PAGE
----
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Outcome 1

Activities undertaken in the reporting period across this goal speak to the role of the Commission as a thought leader on human rights in Australia, as well as in the international context, in discharging the Commission’s statutory mandate.

It also speaks to the importance of the Commission as an independent national human rights institution.

By being strategic and proactive rather than reactive, we are able to achieve substantial policy and public influence from our work. By ensuring that our work involves extensive consultation with the community and detailed, evidence-based inquiry, we can be confident about the credibility of our findings.

As a result, we shine a light on emerging human rights issues that would otherwise not receive the national attention that they deserve.

These activities also have a common element: they are based on partnerships and building consensus. The Commission works with a substantial range of stakeholders to deliver our work. This includes pro-bono support from the corporate sector, as well as advisory support from across industry, employee associations, sporting codes, research institutes, NGOs and Government stakeholders.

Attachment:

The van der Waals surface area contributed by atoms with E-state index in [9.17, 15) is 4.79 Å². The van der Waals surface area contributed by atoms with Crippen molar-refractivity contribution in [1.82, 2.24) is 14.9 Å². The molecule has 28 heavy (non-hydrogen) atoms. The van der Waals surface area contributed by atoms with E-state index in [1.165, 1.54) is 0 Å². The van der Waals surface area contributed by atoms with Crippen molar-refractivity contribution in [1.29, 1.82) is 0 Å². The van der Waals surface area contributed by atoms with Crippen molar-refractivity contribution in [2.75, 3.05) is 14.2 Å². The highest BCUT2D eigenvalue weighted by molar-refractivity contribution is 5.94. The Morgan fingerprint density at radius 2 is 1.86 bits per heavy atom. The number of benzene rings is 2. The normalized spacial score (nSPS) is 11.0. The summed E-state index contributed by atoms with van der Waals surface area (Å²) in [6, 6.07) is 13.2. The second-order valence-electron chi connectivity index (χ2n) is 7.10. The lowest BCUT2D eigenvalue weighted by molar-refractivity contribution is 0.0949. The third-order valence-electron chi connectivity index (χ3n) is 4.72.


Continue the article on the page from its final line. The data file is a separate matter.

The importance of this is twofold: it contributes to the robustness of our work; and it builds support and buy-in for implementation so that our work is more likely to contribute to change over the longer term.

The Free and Equal project, in launching an Australian conversation on human rights, has laid the groundwork for the Commission to further strengthen our impact across multiple areas of our work over the coming years. It has set out the vision for a national, integrated framework for human rights protection. It will also draw on the knowledge and findings across all areas of the Commission’s work.

The Free and Equal project also has an objective of building consensus on the reform agenda for human rights over the next decade. Evaluation over the next period will focus on how well we enable participation and contribute to consensus building, as well as on the extent to which our work builds community capacity and ultimately influences policy and legislative change.